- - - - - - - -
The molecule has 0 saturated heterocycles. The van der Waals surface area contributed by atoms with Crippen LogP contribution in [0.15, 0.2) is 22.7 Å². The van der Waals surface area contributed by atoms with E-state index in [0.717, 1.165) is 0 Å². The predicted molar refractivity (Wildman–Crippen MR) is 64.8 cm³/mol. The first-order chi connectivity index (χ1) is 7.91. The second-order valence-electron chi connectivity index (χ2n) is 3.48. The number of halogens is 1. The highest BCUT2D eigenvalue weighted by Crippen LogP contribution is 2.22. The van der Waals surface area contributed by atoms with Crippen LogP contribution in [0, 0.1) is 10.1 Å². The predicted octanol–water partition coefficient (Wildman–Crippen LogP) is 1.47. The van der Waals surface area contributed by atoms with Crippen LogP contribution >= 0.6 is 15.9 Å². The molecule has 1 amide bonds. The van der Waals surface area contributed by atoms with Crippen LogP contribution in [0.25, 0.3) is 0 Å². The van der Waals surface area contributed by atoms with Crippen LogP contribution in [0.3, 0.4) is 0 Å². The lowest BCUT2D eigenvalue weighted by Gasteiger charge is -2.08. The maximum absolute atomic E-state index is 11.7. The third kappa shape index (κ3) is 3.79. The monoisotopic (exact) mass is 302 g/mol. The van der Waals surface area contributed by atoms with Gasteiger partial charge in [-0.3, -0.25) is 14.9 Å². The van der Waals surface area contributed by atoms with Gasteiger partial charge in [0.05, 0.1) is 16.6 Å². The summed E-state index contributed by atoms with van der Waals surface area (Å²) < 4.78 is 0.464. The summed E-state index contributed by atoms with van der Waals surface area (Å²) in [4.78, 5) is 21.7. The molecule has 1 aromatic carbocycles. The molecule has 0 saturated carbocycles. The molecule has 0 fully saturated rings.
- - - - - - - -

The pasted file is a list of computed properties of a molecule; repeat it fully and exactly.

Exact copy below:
The molecule has 0 saturated heterocycles. The van der Waals surface area contributed by atoms with Crippen LogP contribution in [0.15, 0.2) is 22.7 Å². The van der Waals surface area contributed by atoms with E-state index in [0.717, 1.165) is 0 Å². The predicted molar refractivity (Wildman–Crippen MR) is 64.8 cm³/mol. The first-order chi connectivity index (χ1) is 7.91. The second-order valence-electron chi connectivity index (χ2n) is 3.48. The number of halogens is 1. The highest BCUT2D eigenvalue weighted by Crippen LogP contribution is 2.22. The van der Waals surface area contributed by atoms with Crippen LogP contribution in [0, 0.1) is 10.1 Å². The predicted octanol–water partition coefficient (Wildman–Crippen LogP) is 1.47. The van der Waals surface area contributed by atoms with Crippen LogP contribution >= 0.6 is 15.9 Å². The molecule has 1 amide bonds. The van der Waals surface area contributed by atoms with Crippen LogP contribution in [0.25, 0.3) is 0 Å². The van der Waals surface area contributed by atoms with Crippen LogP contribution in [0.3, 0.4) is 0 Å². The lowest BCUT2D eigenvalue weighted by Gasteiger charge is -2.08. The maximum absolute atomic E-state index is 11.7. The third kappa shape index (κ3) is 3.79. The monoisotopic (exact) mass is 302 g/mol. The van der Waals surface area contributed by atoms with Gasteiger partial charge in [-0.3, -0.25) is 14.9 Å². The van der Waals surface area contributed by atoms with Gasteiger partial charge in [0.05, 0.1) is 16.6 Å². The summed E-state index contributed by atoms with van der Waals surface area (Å²) < 4.78 is 0.464. The summed E-state index contributed by atoms with van der Waals surface area (Å²) in [4.78, 5) is 21.7. The molecule has 1 aromatic carbocycles. The molecule has 0 saturated carbocycles. The molecule has 0 fully saturated rings.